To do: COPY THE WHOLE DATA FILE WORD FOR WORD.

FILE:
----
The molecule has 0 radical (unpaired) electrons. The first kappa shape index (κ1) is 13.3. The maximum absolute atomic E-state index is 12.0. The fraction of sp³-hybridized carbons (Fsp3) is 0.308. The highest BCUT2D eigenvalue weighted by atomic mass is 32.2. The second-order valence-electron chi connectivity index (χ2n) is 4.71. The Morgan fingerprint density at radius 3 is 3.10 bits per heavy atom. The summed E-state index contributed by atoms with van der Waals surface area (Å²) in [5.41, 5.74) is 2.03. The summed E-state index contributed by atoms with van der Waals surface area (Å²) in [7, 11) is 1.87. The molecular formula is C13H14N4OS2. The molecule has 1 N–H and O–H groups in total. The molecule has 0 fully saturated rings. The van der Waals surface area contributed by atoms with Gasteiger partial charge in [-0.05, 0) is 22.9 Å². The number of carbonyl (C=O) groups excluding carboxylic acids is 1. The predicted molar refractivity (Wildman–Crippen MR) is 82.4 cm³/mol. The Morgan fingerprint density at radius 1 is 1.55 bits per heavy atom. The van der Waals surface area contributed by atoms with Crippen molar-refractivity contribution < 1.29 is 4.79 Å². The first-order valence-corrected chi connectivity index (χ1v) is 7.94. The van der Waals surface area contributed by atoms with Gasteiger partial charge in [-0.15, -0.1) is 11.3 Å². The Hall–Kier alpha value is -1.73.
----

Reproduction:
The molecule has 0 radical (unpaired) electrons. The first kappa shape index (κ1) is 13.3. The maximum absolute atomic E-state index is 12.0. The fraction of sp³-hybridized carbons (Fsp3) is 0.308. The highest BCUT2D eigenvalue weighted by atomic mass is 32.2. The second-order valence-electron chi connectivity index (χ2n) is 4.71. The Morgan fingerprint density at radius 3 is 3.10 bits per heavy atom. The summed E-state index contributed by atoms with van der Waals surface area (Å²) in [5.41, 5.74) is 2.03. The summed E-state index contributed by atoms with van der Waals surface area (Å²) in [7, 11) is 1.87. The molecular formula is C13H14N4OS2. The molecule has 1 N–H and O–H groups in total. The molecule has 0 fully saturated rings. The van der Waals surface area contributed by atoms with Gasteiger partial charge in [-0.05, 0) is 22.9 Å². The number of carbonyl (C=O) groups excluding carboxylic acids is 1. The predicted molar refractivity (Wildman–Crippen MR) is 82.4 cm³/mol. The Morgan fingerprint density at radius 1 is 1.55 bits per heavy atom. The van der Waals surface area contributed by atoms with Crippen molar-refractivity contribution < 1.29 is 4.79 Å². The first-order valence-corrected chi connectivity index (χ1v) is 7.94. The van der Waals surface area contributed by atoms with Gasteiger partial charge in [-0.15, -0.1) is 11.3 Å². The Hall–Kier alpha value is -1.73.